Qualcomm and Apple agree to six-year patent and chipset supply

A long-brewing, global battle between Qualcomm and Apple ended yesterday with the two companies agreeing to end all ongoing litigation related to allegations from Apple that Qualcomm took a monopolistic stance with a “no license, no chips” policy related to Qualcomm’s extensive standard essential patent portfolio and pole position in the cellular modem market.

Qualcomm previously provided modems for Apple’s iPhones but the Cupertino firm and its contract manufacturers cut off royalty payments. Apple then switched over to Intel modems. As it relates to 5G, Qualcomm has modems, RF front end components and SoCs in-market today, while Intel has yet to ship a 5G modem.

Shortly after Apple and Qualcomm announced their accord, which also includes a one-time payment from Apple to Qualcomm and a six-year patent license and chipset supply agreement, Intel announced it will exist the 5G modem business.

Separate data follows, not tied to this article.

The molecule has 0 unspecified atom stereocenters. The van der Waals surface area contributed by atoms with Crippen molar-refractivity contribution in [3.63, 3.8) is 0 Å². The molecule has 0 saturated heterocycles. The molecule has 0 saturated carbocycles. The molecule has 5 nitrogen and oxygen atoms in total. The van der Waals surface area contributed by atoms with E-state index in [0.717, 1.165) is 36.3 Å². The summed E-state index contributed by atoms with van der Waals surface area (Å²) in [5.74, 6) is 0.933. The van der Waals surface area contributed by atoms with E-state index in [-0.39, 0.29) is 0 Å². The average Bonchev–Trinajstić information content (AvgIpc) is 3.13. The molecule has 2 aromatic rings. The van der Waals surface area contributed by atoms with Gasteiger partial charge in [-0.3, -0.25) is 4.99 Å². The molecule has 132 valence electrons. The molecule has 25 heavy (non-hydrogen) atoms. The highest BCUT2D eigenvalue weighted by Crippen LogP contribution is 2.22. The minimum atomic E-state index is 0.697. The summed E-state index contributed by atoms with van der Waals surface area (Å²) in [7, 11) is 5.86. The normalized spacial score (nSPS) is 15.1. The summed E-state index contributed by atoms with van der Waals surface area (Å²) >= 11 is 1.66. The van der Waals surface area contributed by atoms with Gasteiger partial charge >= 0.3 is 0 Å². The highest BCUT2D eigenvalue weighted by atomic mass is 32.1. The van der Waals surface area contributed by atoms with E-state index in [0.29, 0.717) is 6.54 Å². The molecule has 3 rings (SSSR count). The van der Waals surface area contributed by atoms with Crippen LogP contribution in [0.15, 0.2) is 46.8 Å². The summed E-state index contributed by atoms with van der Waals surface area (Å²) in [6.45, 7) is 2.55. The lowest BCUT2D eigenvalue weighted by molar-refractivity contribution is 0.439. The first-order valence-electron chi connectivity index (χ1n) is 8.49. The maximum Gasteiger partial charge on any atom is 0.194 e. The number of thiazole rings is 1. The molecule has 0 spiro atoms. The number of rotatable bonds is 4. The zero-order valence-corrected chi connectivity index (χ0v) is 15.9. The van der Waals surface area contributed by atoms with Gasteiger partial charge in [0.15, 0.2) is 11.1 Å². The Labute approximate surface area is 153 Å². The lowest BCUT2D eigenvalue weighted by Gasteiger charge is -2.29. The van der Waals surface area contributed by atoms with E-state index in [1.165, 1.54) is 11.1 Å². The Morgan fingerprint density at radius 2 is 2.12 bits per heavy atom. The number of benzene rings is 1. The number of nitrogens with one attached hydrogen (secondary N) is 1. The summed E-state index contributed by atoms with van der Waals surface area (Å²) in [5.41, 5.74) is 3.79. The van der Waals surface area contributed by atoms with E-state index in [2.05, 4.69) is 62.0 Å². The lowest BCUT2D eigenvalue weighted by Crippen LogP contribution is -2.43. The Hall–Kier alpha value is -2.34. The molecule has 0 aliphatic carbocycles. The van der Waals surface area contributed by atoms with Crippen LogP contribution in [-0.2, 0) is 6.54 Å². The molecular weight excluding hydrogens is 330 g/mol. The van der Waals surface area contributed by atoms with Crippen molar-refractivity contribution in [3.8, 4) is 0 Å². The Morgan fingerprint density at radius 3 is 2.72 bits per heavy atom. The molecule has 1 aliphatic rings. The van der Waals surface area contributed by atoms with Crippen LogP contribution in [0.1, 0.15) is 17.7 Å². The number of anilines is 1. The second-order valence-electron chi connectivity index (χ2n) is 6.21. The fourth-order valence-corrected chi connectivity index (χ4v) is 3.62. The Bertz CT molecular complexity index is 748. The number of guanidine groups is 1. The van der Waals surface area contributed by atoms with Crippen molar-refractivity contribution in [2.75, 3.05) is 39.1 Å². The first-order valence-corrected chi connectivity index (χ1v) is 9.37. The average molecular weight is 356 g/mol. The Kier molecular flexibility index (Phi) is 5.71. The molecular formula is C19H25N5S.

Intel’s new CEO Bob Swan, in a statement, said the company will focus its 5G-related efforts on cloud computing infrastructure rather than handsets. “In the smartphone modem business it has become apparent that there is no clear path to profitability and positive returns. 5G continues to be a strategic priority across Intel, and our team has developed a valuable portfolio of wireless products and intellectual property. We are assessing our options to realize the value we have created, including the opportunities in a wide variety of data-centric platforms and devices in a 5G world.”

Qualcomm share prices jumped more than 20% on the news, Apple prices were largely flat and Intel was down slightly.

Susquehanna Financial Group Analyst Christopher Rolland called the outcome a “big win” for Qualcomm. Mike Walkley of Canaccord Genuity told Bloomberg, “If [Apple] didn’t settle with Qualcomm soon they’d miss next year’s product. Building their own baseband will take years and Intel is behind. Maybe that was the final thing that got this done.”

Samsung and Huawei both have 5G modems and chipsets. Apple has reportedly discussed 5G components with Samsung and MediaTek, as well as exploring in-house development.

Analyst Anshel Sag of Moor Insights & Strategy considered what’s next for Intel in a series of tweets. “Intel existing modems, if they decide to fully exit, will weaker their automotive and PC plays as Qualcomm is competing with them there as well. However, if you abandon mobile you’re abandoning the leading edge…I don’t know how they can continue.”

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